The example above is just one of hundreds found on fast-food restaurants’ online menus. With almost 264,000 fast-food eateries in this country that have an annual revenue of $100 billion, it is almost inevitable that eight out of 10 Americans eat fast food at least once a month -- in most cases, more often. But did you know that eating fast foods just twice a week will increase your risk of diabetes, cardiovascular disease and other chronic problems?
Sodium and MSG: Healthy Additives
Fast foods are famously high in sodium, which can be found in various forms, such as salts, monosodium glutamate (MSG) and MSG substitutes labeled as “Autolyzed yeast extract, hydrolyzed proteins, textured protein and natural flavors.” Lots of MSG. In fact, Kentucky Fried Chicken was deemed to be the “worst offender in the industry,” according to Natural News magazine. The U.S Department of Health and Human Services sets the daily limits of sodium at between 1,500 mg to 2,000 mg -- less if you have kidney or heart disease, are African-American or have hypertension. Food chains are able to conceal MSG by using other additives that provide free glutamates, which then mimic MSG in the body.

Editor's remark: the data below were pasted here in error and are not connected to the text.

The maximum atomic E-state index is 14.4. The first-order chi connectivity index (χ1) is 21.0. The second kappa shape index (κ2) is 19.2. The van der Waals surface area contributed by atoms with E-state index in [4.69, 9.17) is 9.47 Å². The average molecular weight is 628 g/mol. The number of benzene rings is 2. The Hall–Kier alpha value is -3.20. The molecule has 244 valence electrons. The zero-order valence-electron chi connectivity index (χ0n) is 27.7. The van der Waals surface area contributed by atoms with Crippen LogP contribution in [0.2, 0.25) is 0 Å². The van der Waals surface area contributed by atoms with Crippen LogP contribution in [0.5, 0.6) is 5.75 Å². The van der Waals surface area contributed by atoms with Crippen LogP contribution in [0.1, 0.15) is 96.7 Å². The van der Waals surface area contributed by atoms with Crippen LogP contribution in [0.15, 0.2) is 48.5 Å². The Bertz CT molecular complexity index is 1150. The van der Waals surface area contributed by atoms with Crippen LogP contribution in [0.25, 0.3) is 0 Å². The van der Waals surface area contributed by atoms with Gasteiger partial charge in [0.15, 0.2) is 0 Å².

Example: Kentucky Fried Chicken’s Chicken Pot Pie. Sodium content is 1,970 milligrams. Taco Bell’s new offering, the Sriracha Quesarito, gives you a sodium dose of 1,720 mg. Hardee’s new one-half pound Bacon Cheese Thickburger gives you more than the recommended dose by piling on 2,020 mg of sodium. Sensing a pattern here? Yep, some foods may be getting saltier, but the truth is that Americans prefer their foods about twice as salty as experts recommend. We use an average of about 3,400 mg of sodium a day.
What most people don’t know is that we naturally produce MSG in our bodies – it is the most common form of amino acid. Adverse reactions to MSG include hives, possible seizures, vomiting, skin rashes, asthma and heart irregularities. If the kidneys can’t excrete sodium fast enough, excess sodium can build up in the bloodstream. This makes the heart work harder, causing a rise in blood pressure and possibly leading to heart disease.